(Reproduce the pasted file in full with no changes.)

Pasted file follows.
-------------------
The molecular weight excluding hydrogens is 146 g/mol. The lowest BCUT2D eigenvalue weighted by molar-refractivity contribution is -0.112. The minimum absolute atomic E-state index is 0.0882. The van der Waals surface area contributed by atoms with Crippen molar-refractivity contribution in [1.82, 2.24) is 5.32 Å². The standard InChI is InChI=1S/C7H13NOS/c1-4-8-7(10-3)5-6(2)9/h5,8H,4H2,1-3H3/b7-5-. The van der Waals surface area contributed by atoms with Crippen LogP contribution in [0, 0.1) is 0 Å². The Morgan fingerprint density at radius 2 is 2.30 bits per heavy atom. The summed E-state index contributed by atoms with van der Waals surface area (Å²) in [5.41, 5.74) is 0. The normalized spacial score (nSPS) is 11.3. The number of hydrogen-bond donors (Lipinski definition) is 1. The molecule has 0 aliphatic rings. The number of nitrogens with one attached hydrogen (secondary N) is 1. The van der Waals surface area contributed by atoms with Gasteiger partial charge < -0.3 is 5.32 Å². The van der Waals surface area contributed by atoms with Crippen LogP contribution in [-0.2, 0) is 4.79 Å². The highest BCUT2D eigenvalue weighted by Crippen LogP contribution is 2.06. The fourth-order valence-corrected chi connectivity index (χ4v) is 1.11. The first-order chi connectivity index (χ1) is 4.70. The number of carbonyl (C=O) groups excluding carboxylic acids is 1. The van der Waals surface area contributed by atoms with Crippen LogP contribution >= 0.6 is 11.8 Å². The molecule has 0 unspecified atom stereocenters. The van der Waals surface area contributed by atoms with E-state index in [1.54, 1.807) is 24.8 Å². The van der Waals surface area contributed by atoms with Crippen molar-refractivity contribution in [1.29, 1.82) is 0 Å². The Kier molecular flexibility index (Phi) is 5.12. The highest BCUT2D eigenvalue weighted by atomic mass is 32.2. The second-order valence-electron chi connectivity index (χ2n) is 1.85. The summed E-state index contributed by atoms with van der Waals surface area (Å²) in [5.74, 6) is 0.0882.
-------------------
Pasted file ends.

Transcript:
The molecular weight excluding hydrogens is 146 g/mol. The lowest BCUT2D eigenvalue weighted by molar-refractivity contribution is -0.112. The minimum absolute atomic E-state index is 0.0882. The van der Waals surface area contributed by atoms with Crippen molar-refractivity contribution in [1.82, 2.24) is 5.32 Å². The standard InChI is InChI=1S/C7H13NOS/c1-4-8-7(10-3)5-6(2)9/h5,8H,4H2,1-3H3/b7-5-. The van der Waals surface area contributed by atoms with Crippen LogP contribution in [0, 0.1) is 0 Å². The Morgan fingerprint density at radius 2 is 2.30 bits per heavy atom. The summed E-state index contributed by atoms with van der Waals surface area (Å²) in [5.41, 5.74) is 0. The normalized spacial score (nSPS) is 11.3. The number of hydrogen-bond donors (Lipinski definition) is 1. The molecule has 0 aliphatic rings. The number of nitrogens with one attached hydrogen (secondary N) is 1. The van der Waals surface area contributed by atoms with Gasteiger partial charge < -0.3 is 5.32 Å². The van der Waals surface area contributed by atoms with Crippen LogP contribution in [-0.2, 0) is 4.79 Å². The highest BCUT2D eigenvalue weighted by Crippen LogP contribution is 2.06. The fourth-order valence-corrected chi connectivity index (χ4v) is 1.11. The first-order chi connectivity index (χ1) is 4.70. The number of carbonyl (C=O) groups excluding carboxylic acids is 1. The van der Waals surface area contributed by atoms with Crippen LogP contribution >= 0.6 is 11.8 Å². The molecule has 0 unspecified atom stereocenters. The van der Waals surface area contributed by atoms with E-state index in [1.54, 1.807) is 24.8 Å². The van der Waals surface area contributed by atoms with Crippen molar-refractivity contribution in [1.29, 1.82) is 0 Å². The Kier molecular flexibility index (Phi) is 5.12. The highest BCUT2D eigenvalue weighted by atomic mass is 32.2. The second-order valence-electron chi connectivity index (χ2n) is 1.85. The summed E-state index contributed by atoms with van der Waals surface area (Å²) in [5.74, 6) is 0.0882.